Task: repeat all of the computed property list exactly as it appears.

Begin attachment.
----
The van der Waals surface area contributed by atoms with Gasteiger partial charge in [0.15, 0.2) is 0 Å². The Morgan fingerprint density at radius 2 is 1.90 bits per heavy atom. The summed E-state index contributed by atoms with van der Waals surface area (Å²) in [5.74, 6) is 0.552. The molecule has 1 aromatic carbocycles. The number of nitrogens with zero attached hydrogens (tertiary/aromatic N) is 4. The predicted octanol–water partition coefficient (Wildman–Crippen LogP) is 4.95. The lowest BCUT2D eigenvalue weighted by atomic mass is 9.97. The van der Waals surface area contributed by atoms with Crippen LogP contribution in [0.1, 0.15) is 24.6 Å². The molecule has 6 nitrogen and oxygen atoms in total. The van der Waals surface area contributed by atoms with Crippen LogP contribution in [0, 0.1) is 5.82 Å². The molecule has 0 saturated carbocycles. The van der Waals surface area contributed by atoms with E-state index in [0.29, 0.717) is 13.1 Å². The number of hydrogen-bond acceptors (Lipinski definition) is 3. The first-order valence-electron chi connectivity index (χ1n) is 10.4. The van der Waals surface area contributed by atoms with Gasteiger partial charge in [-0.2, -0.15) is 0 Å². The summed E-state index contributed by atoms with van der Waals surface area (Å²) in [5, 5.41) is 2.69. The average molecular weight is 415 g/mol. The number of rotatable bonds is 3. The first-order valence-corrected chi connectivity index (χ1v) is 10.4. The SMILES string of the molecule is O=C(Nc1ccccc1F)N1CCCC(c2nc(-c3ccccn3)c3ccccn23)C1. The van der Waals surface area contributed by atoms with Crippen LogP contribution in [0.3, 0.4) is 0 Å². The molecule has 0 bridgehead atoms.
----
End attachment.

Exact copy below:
The van der Waals surface area contributed by atoms with Gasteiger partial charge in [0.15, 0.2) is 0 Å². The Morgan fingerprint density at radius 2 is 1.90 bits per heavy atom. The summed E-state index contributed by atoms with van der Waals surface area (Å²) in [5.74, 6) is 0.552. The molecule has 1 aromatic carbocycles. The number of nitrogens with zero attached hydrogens (tertiary/aromatic N) is 4. The predicted octanol–water partition coefficient (Wildman–Crippen LogP) is 4.95. The lowest BCUT2D eigenvalue weighted by atomic mass is 9.97. The van der Waals surface area contributed by atoms with Crippen LogP contribution in [0.1, 0.15) is 24.6 Å². The molecule has 6 nitrogen and oxygen atoms in total. The van der Waals surface area contributed by atoms with Crippen LogP contribution in [0, 0.1) is 5.82 Å². The molecule has 0 saturated carbocycles. The van der Waals surface area contributed by atoms with E-state index in [0.29, 0.717) is 13.1 Å². The number of hydrogen-bond acceptors (Lipinski definition) is 3. The first-order valence-electron chi connectivity index (χ1n) is 10.4. The van der Waals surface area contributed by atoms with Gasteiger partial charge in [-0.2, -0.15) is 0 Å². The summed E-state index contributed by atoms with van der Waals surface area (Å²) in [5, 5.41) is 2.69. The average molecular weight is 415 g/mol. The number of rotatable bonds is 3. The first-order valence-corrected chi connectivity index (χ1v) is 10.4. The SMILES string of the molecule is O=C(Nc1ccccc1F)N1CCCC(c2nc(-c3ccccn3)c3ccccn23)C1. The van der Waals surface area contributed by atoms with Crippen LogP contribution in [0.3, 0.4) is 0 Å². The molecule has 0 bridgehead atoms.